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4May/130

Article – SharePoint 2013 New Features – Shredded Storage

Among the many of the new features and enhancements in SharePoint 2013 related to increasing performance Shredded Storage is very important when we are implementing content management solutions.

Shredded Storage requires both SharePoint and SQL Server to work together to provide this functionality. Shredded Storage is going to help us when we work with Binary Large Objects (BLOBs) – large Documents. This reduces the IO impact when saving multiple versions of a large documents by only sending delta (changes) by shredding the document into smaller pieces. It get reassembled again in to a single piece when someone wants to access it.

Is it really a new feature? Then what about the new protocols set introduced in SharePoint 2010 which send only the delta from the client to server? Good question. In SharePoint 2010, though SharePoint supported tracking and sending only the delta (changes) from Client to Server (WFE) with the new protocols introduces, from WFE to SQL Server it had to be a single BLOB since SQL Server didn’t support accepting the BLOB in pieces. In SharePoint 2010, though the communication between Client and WFE was improved, the communication between the WFE and the SQL Server was not improved.

In SharePoint 2013, the communication between WFE and the backend SQL Server database also improved to work with multiple pieces of BLOB rather than a single BLOB.

Shredded Storage:

  • Reduces the amount of data saved in the SQL Server content database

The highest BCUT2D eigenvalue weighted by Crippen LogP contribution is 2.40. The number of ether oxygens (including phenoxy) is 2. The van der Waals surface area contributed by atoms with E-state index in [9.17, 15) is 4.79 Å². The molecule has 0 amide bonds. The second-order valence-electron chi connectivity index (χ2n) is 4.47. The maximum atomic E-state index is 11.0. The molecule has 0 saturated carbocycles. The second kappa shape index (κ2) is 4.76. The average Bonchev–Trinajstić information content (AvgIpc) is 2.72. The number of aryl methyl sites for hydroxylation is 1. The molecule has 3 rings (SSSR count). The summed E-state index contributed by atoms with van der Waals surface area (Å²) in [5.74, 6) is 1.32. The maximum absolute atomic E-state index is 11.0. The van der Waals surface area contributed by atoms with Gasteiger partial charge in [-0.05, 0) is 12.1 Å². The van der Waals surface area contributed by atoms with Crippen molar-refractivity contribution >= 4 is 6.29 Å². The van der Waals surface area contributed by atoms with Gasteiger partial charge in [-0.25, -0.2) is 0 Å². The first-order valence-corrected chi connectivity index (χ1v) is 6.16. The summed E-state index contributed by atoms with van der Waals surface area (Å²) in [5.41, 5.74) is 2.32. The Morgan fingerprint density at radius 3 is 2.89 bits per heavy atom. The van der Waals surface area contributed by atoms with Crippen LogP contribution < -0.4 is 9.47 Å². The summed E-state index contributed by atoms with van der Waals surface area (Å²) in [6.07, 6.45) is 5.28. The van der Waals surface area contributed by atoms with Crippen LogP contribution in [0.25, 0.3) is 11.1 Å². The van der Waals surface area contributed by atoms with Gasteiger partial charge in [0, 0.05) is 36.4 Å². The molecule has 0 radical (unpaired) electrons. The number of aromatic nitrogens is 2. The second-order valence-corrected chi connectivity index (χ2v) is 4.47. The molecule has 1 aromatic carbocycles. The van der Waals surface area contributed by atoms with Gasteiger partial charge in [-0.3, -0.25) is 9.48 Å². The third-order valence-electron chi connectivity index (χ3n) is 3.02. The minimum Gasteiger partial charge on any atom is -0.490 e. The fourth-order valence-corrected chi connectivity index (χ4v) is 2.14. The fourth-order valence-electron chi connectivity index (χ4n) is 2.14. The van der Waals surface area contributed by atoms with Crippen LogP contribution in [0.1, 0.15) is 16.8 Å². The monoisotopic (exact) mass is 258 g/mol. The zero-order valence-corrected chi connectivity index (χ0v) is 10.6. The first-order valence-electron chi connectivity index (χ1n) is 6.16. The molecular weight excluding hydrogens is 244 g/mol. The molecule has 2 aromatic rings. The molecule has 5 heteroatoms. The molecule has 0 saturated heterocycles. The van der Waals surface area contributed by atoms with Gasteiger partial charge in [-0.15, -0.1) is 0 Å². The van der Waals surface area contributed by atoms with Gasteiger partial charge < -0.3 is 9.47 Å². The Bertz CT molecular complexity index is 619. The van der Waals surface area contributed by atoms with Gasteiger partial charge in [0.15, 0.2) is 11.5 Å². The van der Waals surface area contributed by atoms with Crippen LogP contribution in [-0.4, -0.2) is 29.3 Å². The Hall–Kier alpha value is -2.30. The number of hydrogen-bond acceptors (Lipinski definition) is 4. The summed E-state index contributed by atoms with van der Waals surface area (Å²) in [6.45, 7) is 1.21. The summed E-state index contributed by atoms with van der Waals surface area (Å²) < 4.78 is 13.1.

• Decreases the amount of network traffic between the SharePoint WFE servers and the SQL servers
  • Allows for faster back up of of the large content databases

Following visualization will make it easy to understand how Shredded Storage works:

Prior to SharePoint 2010:

image

  1. Client request for a 10MB file from SharePoint
  2. 10MB file retrieved from the Database and sent to WFE
  3. 10MB file sent from WFE to Client
  4. Client makes 1MB change and file becomes 11MB
  5. Client sends 11MB file to the WFE
  6. 11MB file get transferred to Database
  7. 21MB of content get stored into the content database – original 10MB file and the new 11MB file
In SharePoint 2010:

image

  1. Client request for a 10MB file from SharePoint
  2. 10MB file retrieved from the Database and sent to WFE
  3. 10MB file sent from WFE to Client
  4. Client makes 1MB change
  5. Client sends 1MB of change (only the delta) to the WFE
  6. WFE merges the 1MB of change to original 10MB file
  7. 11MB file get transferred to Database
  8. 11MB of content get stored into the content database – original 10MB file and the new 1MB change
In SharePoint 2013 with Shredded Storage:

image

  1. Client request for a 10MB file from SharePoint
  2. 10MB file retrieved from the Database and sent to WFE
  3. 10MB file sent from WFE to Client
  4. Client makes 1MB change
  5. Client sends 1MB of content (only the delta) to the WFE
  6. WFE sends 1MB of content (only the delta) to the Database server
  7. 11MB of content get stored into the content database – original 10MB file and the new 1MB change

Other benefits of Shredded Storage:

  • User can open a previously cached document
  • Users can start working with the document before it completely downloaded
  • Documents are uploaded to the server in the background without blocking user interface

Shredded Storage is enabled by default. If you wish you can disable it or re-enable at the Web Application level.

Shredded Storage makes working with documents much faster and less overhead.

Posted by Joy